Steag GmbH started Germany’s first new power plant fueled by hard coal in eight years, allowing the generator and energy trader to take advantage of near record-low coal prices that have widened profit margins.
The 725-megawatt Walsum-10 plant, located near Dortmund in the western part of the country, began electricity output today, the Essen-based company said in an e-mailed statement. It will probably start commercial operations later in the year after “optimization works and testing,” it said.
The plant is the first new hard-coal-fired generator in Europe’s biggest power market since 2005. It marks the start of Germany’s biggest new-build program for hard coal stations since its liberalization in 1998. Ten new hard-coal power stations, or 7,985 megawatts, are scheduled to start producing electricity in the next two years, according to information from German grid regulator Bundesnetzagentur and operators.
“Coal prices recently fell to their lowest price for over four years in October and carbon prices are half what they were two years ago, making coal-burn extremely attractive to generators in terms of profitability,” Gary Hornby, energy markets analyst at Inenco Group Ltd., said by e-mail today.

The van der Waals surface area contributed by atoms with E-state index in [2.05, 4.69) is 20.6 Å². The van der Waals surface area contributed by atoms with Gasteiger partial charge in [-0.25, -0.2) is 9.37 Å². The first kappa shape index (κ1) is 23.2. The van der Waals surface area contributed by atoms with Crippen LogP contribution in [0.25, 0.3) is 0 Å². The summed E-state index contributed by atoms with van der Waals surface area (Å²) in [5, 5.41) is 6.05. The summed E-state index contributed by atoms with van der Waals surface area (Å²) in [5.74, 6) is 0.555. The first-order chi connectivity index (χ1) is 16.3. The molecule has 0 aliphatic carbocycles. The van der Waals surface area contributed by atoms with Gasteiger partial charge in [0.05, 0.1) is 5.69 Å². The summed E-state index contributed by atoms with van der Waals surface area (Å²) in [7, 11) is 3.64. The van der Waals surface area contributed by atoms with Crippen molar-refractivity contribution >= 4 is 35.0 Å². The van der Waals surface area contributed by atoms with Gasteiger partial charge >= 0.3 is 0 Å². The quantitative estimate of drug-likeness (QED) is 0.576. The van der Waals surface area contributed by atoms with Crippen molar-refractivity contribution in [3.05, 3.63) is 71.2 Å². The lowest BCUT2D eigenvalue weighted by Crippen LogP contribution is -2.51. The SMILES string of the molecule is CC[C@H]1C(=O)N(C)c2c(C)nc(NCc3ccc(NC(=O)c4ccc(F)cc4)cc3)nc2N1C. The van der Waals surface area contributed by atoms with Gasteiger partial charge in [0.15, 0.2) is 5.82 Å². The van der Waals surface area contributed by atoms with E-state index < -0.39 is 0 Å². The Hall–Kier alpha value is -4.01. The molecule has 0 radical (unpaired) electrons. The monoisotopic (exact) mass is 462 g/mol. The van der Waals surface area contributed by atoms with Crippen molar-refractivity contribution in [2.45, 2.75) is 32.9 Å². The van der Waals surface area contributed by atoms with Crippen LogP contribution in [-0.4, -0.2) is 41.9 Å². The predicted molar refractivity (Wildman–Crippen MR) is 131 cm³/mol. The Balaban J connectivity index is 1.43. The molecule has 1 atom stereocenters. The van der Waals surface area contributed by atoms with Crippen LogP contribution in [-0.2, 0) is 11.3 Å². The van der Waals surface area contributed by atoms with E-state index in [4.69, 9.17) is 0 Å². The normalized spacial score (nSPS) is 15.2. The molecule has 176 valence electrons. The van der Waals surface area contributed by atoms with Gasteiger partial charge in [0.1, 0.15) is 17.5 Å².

The price for coal used in thermal plants for delivery to Amsterdam, Rotterdam or Antwerp next year, dropped to a record low of $80.25 a metric ton on Oct. 14, according to broker data compiled by Bloomberg. The contract traded at $81.60 at 2:51 p.m. London time, broker data show.
Generating electricity by burning coal currently makes a profit of 9.16 euros a megawatt hour, compared with a loss of 19.31 euros a megawatt hour from gas, according to data compiled by Bloomberg based on next-year German power prices. This is the widest gap between the two fuels for at least four years, according to data compiled by Bloomberg.
“Gas power plants coming off line must be replaced with baseload generation, coal seems the logical solution,” said Hornby.
The 10 new units will boost German hard coal generation capacity by 33 percent to 32,432 megawatts from 24,447 megawatts as of Oct. 16, regulator data show.
Walsum-10 will probably operate 5,000 to 6,000 hours per year, Juergen Froehlich, a Steag spokesman, said Oct. 30 by e-mail.
Steag has sold 57 percent of the plant’s output to EVN AG, a utility based in Vienna, while EnBW Energie Baden-Wuerttemberg AG is buying 35 percent under a long-term contract.